The amount of U.S. government debt has grown to nearly outpace the size of the nation’s economy in the 2020 fiscal year and is set to exceed it next year, as the virus downturn saps tax revenues, spurs government spending and necessitates record amounts of federal borrowing, the Congressional Budget Office said on Wednesday. Federal debt, as a share of the economy, is now on track to smash America’s World War II-era record by 2023.
What Dr. Kelton imagined the Fed had done isn't legal in the United States, and could not have happened. This was the bizarre error that got me talking about MMT in the first place. Why is taxation in general treated over and over again as something that needs to be carefully pulled out of the discussion, while borrowing doesn't even need to be noticed?

One idea I find compelling comes from Matt Bruenig, of all people, in a piece from February 2019 (What's the Point of Modern Monetary Theory?), that it really is all about taxation:

the bulk of MMT discourse is not really about what the best policy instruments are for maintaining price stability and debt stability, but rather about using word games to make people believe that the US can have Northern European levels of government spending without Northern European levels of taxation.

What word games? MMT theorists use, Bruenig explained, a kind of private language to "say things that are true under their definitions but confuse people who are not familiar with" it.

So they will say things like “taxes don’t fund spending” or things like “the answer to how will you pay for it is simply that you will spend the money” in discussions about, for instance, how to do welfare state expansions. Many people on the left read this and believe them to be saying that we can have a Nordic-style welfare state without increasing the US tax level. After all, if taxes don’t fund spending, then we don’t need them, right?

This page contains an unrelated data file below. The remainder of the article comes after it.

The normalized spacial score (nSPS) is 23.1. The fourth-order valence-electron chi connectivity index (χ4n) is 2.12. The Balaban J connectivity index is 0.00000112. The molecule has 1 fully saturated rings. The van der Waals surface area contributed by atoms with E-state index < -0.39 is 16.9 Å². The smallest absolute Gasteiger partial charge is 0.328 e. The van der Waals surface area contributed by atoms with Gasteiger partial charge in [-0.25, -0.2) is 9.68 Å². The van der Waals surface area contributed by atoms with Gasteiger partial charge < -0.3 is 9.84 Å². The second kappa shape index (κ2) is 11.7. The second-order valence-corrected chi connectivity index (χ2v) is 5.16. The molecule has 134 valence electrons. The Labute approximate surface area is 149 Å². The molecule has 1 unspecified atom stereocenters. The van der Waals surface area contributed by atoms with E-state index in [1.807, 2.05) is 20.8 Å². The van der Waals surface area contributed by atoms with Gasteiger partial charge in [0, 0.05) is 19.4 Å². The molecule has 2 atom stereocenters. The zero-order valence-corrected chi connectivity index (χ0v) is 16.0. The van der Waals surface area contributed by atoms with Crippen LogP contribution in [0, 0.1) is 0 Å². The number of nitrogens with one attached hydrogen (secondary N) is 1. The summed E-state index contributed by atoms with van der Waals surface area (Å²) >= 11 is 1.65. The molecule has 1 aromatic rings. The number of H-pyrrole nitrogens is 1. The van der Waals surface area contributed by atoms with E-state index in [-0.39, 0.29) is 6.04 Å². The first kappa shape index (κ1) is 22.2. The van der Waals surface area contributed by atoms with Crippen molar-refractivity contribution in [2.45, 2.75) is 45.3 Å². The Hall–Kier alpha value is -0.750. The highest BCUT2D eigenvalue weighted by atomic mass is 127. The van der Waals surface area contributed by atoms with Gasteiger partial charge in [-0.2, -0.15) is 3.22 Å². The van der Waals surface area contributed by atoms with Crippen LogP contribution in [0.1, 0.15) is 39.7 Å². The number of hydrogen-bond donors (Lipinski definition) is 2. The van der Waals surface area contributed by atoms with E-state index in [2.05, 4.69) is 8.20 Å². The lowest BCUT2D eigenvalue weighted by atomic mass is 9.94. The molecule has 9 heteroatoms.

But that is not what they are saying. If you understand the MMT private language or have a couple of hours available to talk to an MMT advocate and slowly peel back the layers of obfuscation they like to use, you realize that “taxes don’t fund spending” is not saying we don’t need to raise taxes to expand the welfare state. Rather, it is saying that, in their idiosyncratic way of categorizing things, the necessary taxes do not “fund the welfare state,” but merely “offset the inflation caused by the money creation that funds the welfare state.”

That is, that's what's making me stupid. They really do know that the taxes are necessary, Bruenig holds, but use a language form that separates the listener from knowing it. 

And that is what the "thin air" in the formulation above does, creating the separation. Good economists like Paul Krugman understand it very clearly, and mock MMT a bit for thinking it's so devastatingly original when it's not (when the terms are translated into plain English they don't say anything new). The rest of us are confused, as Bruenig says, and divided between some of us who are outraged, like me, and reduced to stone-kicking, and others who are seduced; they want to hear that we can have a Nordic-style welfare state without a Nordic-style tax level, which is understandable; who wouldn't want that? And the confusion seems intentional:

The real point of MMT seems to be to deploy misleading rhetoric with the goal of deceiving people about the necessity of taxes in a social democratic system. If successful, these word games might loosen up fiscal and monetary policy a bit in the short term. But insofar as getting government spending permanently up to 50 percent of GDP really will require substantially more taxes in the medium and long term, I have to agree with Sawicky and Henwood in saying that MMT seems like a political dead end.

If Bruenig was right, that's clarifying, for me. It really is dishonest, but it also won't really work anyway.